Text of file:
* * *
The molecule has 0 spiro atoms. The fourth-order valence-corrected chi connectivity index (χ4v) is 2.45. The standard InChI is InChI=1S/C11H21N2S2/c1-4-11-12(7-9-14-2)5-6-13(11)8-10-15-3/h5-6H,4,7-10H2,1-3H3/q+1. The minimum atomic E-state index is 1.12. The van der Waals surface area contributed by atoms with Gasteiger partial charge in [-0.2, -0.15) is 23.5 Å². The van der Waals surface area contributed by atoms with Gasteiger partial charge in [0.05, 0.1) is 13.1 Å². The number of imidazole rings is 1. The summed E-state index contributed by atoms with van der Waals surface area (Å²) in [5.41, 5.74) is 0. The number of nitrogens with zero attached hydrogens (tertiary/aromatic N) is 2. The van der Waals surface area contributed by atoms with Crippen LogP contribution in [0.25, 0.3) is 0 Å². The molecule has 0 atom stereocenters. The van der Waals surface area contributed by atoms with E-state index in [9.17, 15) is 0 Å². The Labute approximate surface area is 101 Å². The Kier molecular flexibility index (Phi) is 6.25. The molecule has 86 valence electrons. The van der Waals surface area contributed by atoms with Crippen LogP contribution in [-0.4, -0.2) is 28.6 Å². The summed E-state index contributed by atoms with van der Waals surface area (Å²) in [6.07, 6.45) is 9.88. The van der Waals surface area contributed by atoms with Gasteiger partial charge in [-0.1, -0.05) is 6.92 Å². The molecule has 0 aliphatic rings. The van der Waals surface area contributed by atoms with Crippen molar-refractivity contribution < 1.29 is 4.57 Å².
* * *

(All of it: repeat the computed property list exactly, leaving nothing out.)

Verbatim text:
The molecule has 0 spiro atoms. The fourth-order valence-corrected chi connectivity index (χ4v) is 2.45. The standard InChI is InChI=1S/C11H21N2S2/c1-4-11-12(7-9-14-2)5-6-13(11)8-10-15-3/h5-6H,4,7-10H2,1-3H3/q+1. The minimum atomic E-state index is 1.12. The van der Waals surface area contributed by atoms with Gasteiger partial charge in [-0.2, -0.15) is 23.5 Å². The van der Waals surface area contributed by atoms with Gasteiger partial charge in [0.05, 0.1) is 13.1 Å². The number of imidazole rings is 1. The summed E-state index contributed by atoms with van der Waals surface area (Å²) in [5.41, 5.74) is 0. The number of nitrogens with zero attached hydrogens (tertiary/aromatic N) is 2. The van der Waals surface area contributed by atoms with Crippen LogP contribution in [0.25, 0.3) is 0 Å². The molecule has 0 atom stereocenters. The van der Waals surface area contributed by atoms with E-state index in [9.17, 15) is 0 Å². The Labute approximate surface area is 101 Å². The Kier molecular flexibility index (Phi) is 6.25. The molecule has 86 valence electrons. The van der Waals surface area contributed by atoms with Crippen LogP contribution in [-0.4, -0.2) is 28.6 Å². The summed E-state index contributed by atoms with van der Waals surface area (Å²) in [6.07, 6.45) is 9.88. The van der Waals surface area contributed by atoms with Gasteiger partial charge in [-0.1, -0.05) is 6.92 Å². The molecule has 0 aliphatic rings. The van der Waals surface area contributed by atoms with Crippen molar-refractivity contribution < 1.29 is 4.57 Å².